Training Certification Records (paragraph (c)(7)(iv)). Under paragraph (c)(7)(iv), employers are to certify that workers completed the required training, and that this training is up-to-date. The certification is to contain each worker's name and the training date. Written certification of the training assures the employer that workers receive the training specified by the Standard.
Disclosure of Inspection and Training Certification Records (paragraphs (c)(6)(ii) and (c)(7)(iv)). Under these provisions, employers subject to an OSHA inspection are required to disclose inspection and training certification records to the OSHA compliance officer.
Notification of Employees (paragraph (c)(9)). This provision requires the employer or authorized worker to notify affected workers prior to applying, and after removing, a lockout or tagout device from a machine or equipment.
Off-Site Personnel (Contractors, etc.) (paragraph (f)(2)(i)). When the on-site employer uses an off-site employer (e.g., a contractor) to perform the activities covered by the scope and application of the Standard, the two employers must inform each other regarding their respective lockout or tagout procedures.
II. Special Issues for Comment
OSHA has a particular interest in comments on the following issues:
- Whether the proposed information collection requirements are necessary for the proper performance of the Agency's functions, including whether the information is useful;
- The accuracy of OSHA's estimate of the burden (time and costs) of the information collection requirements, including the validity of the methodology and assumptions used;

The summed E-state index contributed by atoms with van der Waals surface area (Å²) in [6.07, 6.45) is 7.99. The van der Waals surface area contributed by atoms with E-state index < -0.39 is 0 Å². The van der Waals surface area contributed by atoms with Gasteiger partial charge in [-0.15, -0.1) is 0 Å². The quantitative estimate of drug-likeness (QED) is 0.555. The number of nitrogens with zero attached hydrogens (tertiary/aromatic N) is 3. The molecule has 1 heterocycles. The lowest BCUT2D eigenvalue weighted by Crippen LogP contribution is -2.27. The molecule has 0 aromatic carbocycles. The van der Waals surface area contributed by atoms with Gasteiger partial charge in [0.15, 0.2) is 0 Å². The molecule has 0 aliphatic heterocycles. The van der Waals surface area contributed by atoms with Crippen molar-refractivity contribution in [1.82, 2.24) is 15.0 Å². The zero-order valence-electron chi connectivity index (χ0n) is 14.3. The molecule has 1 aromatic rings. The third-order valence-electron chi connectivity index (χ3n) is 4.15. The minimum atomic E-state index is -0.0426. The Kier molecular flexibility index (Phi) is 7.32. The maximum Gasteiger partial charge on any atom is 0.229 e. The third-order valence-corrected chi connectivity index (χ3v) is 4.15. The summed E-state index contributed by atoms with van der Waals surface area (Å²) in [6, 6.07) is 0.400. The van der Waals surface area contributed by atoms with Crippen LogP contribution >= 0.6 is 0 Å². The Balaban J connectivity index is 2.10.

- The quality, utility, and clarity of the information collected; and
- Ways to minimize the burden on employers who must comply; for example, by using automated or other technological information collection and transmission techniques.
III. Proposed Actions
OSHA is requesting that OMB extend its approval of the information collection requirements contained in the Standard on the Control of Hazardous Energy (Lockout/Tagout) (29 CFR 1910.147). The Agency is requesting an adjustment decrease in the number of burden hours from 2,989,421 hours to 2,646,702 hours, a total decrease of 342,719 burden hours. In addition, OSHA is requesting an adjustment decrease of $216,410 in operation and maintenance costs (from $1,642,831 to $1,426,421) associated with the purchase of tags and ties by employers. These decreases are based on updated data showing a decrease in the number of affected high impact establishments. The Agency will summarize the comments submitted in response to this notice and will include this summary in the request to OMB.
Type of Review: Extension of a currently approved collection.
Title: Standard on the Control of Hazardous Energy (Lockout/Tagout) (29 CFR 1910.147).
OMB Control Number: 1218-0150.
Affected Public: Business or other for-profits.
Number of Respondents: 730,706.
Frequency of Responses: Initially; Annually; On occasion.
Total Responses: 72,337,270.
Average Time per Response: Varies from 15 seconds (.004 hour) for an employer or authorized worker to notify affected workers prior to applying, and after removing, a lockout/tagout device from a machine or equipment to 80 hours for certain employers to develop energy control procedures.